In a recent lecture about the shipbuilding process, Rawl recalls how Francis I. “Nick” duPont personally recruited him for the task. Rawl was taken to the shipyard to scope the place out: “I saw that the land was about 6 to 8 feet above the river, and I thought,What a perfect place to launch a ship,” he recalls. He traveled to Guyana to acquire the dense tropical purpleheart wood needed for the hull of the ship, supervising the entire operation under the direction of the Guyanese government and the Rainforest Alliance.
“There is an ineffable quality to being a shipmate, a brotherhood and sisterhood that is difficult to describe but felt by all who serve together on a ship at sea.”
–Samuel W. Heed
The Kalmar Nyckel was built using modern technology and a host of traditional shipbuilding techniques, such as lofting. “It’s about preservation of the craft, the legacy and the history of the Kalmar Nyckel, but to me, it’s also about the preservation of attitude,” says Rawl, referring to the community mindset that allowed people to come together to produce such quality constructions so many years ago.
Over 10 years of planning and two years of arduous construction later, and the ship was complete, measuring a mammoth 94 feet on deck, 131 feet overall and a displacement of 300 tons. The replica ship was finally launched on September 28, 1997, before an audience of over 20,000 well-wishers and Wilmington residents.
In 2016, the Kalmar Nyckel was recognized as the official Tall Ship of Delaware. Today, she functions as a majestic floating classroom, making voyages from Virginia to New England throughout the sailing season and reaching over 30,000 visitors each year. Every person, no matter their age, can get involved in the sailing process. During field trips, every student gets to haul lines, turn the capstan and use 17th-century navigational tools. “What they’re learning is that sailing is real work,” Heed notes.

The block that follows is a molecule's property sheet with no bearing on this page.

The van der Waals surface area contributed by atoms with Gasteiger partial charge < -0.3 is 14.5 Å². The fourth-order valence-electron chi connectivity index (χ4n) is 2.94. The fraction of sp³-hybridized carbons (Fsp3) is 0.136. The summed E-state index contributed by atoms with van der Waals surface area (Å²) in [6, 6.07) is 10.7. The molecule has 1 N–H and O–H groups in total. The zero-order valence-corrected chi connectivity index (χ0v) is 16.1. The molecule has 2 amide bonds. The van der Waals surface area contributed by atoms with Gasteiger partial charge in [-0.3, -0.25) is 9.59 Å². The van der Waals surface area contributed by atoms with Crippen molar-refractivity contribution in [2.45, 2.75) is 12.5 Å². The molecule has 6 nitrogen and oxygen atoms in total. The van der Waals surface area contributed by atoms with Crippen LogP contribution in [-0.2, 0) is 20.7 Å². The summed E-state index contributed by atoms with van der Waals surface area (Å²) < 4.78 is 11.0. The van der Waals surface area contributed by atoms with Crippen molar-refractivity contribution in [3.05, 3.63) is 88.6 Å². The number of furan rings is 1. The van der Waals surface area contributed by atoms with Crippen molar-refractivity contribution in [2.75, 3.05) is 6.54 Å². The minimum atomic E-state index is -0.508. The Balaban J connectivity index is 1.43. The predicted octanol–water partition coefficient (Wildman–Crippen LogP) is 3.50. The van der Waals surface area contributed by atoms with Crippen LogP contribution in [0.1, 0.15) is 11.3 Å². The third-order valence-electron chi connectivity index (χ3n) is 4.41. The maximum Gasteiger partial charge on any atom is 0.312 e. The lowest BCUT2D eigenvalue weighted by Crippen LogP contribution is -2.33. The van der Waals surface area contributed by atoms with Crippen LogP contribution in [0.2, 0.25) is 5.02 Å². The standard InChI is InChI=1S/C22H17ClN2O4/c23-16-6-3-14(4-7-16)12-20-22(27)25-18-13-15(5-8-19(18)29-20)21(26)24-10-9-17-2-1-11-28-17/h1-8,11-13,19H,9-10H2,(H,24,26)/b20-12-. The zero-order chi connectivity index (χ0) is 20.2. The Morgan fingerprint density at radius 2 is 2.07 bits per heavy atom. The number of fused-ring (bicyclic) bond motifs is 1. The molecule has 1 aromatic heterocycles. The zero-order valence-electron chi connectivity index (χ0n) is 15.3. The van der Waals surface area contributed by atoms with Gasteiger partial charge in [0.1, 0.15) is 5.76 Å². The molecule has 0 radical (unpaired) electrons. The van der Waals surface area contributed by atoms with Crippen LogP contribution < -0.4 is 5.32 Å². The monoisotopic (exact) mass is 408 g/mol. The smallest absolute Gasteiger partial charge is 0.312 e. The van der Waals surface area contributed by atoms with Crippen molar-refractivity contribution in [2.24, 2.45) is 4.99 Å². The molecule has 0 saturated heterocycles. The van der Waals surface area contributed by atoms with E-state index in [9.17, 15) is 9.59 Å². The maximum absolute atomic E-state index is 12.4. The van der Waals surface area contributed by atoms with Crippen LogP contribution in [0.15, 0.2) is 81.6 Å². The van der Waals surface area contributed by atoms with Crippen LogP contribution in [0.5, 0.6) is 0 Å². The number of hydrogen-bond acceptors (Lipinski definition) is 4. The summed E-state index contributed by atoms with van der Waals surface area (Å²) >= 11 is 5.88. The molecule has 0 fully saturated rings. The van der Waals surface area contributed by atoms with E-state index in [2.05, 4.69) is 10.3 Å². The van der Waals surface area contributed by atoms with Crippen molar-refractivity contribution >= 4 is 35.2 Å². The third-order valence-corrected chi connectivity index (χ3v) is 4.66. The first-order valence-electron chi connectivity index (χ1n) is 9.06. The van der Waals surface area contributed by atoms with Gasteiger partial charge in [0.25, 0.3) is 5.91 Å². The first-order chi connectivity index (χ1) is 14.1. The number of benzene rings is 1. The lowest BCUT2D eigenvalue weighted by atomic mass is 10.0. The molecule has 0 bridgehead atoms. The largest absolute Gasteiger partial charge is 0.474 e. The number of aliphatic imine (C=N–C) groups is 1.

The ship is operated and maintained by an all-volunteer crew as well as a handful of paid staff members. The spirit of volunteerism and cooperation is the heart and soul of the KNF, with a diverse group of about 250 active volunteers (over half of which are women) providing over 42,000 volunteer hours per year. “There aren’t many solitary jobs aboard the Kalmar Nyckel,” Heed adds, “so teamwork is important.”
To the shipmates, some of whom live on the ship, the crew is like a second family. As Heed writes in his book Kalmar Nyckel: The Tall Ship of Delaware, “There is an ineffable quality to being a shipmate, a brotherhood and sisterhood that is difficult to describe but felt by all who serve together on a ship at sea.” This strong sense of camaraderie is what propelled the construction of the Kalmar Nyckel, and it’s what maintains the ship to this day.
Throughout history, civilizations have been shaped by voyages, the ocean and the seafaring world. Even today, the port of Wilmington remains crucial to Delaware. The Kalmar Nyckel replica is a striking bastion of cultural significance and remains today as a testament to the importance of education, cooperation and community.
Visitors can travel aboard the historic replica ship with river cruises, day sails and pirate-themed excursions available through late October. The Copeland Maritime Center also offers exhibits on the history of the ship and the area. The Kalmar Nyckel is operated and maintained by a crew of volunteers, which welcomes new members. To plan a visit or explore volunteer opportunities, go to kalmarnyckel.org.
Related: The Delaware Museum of Nature and Science Delights in Wilmington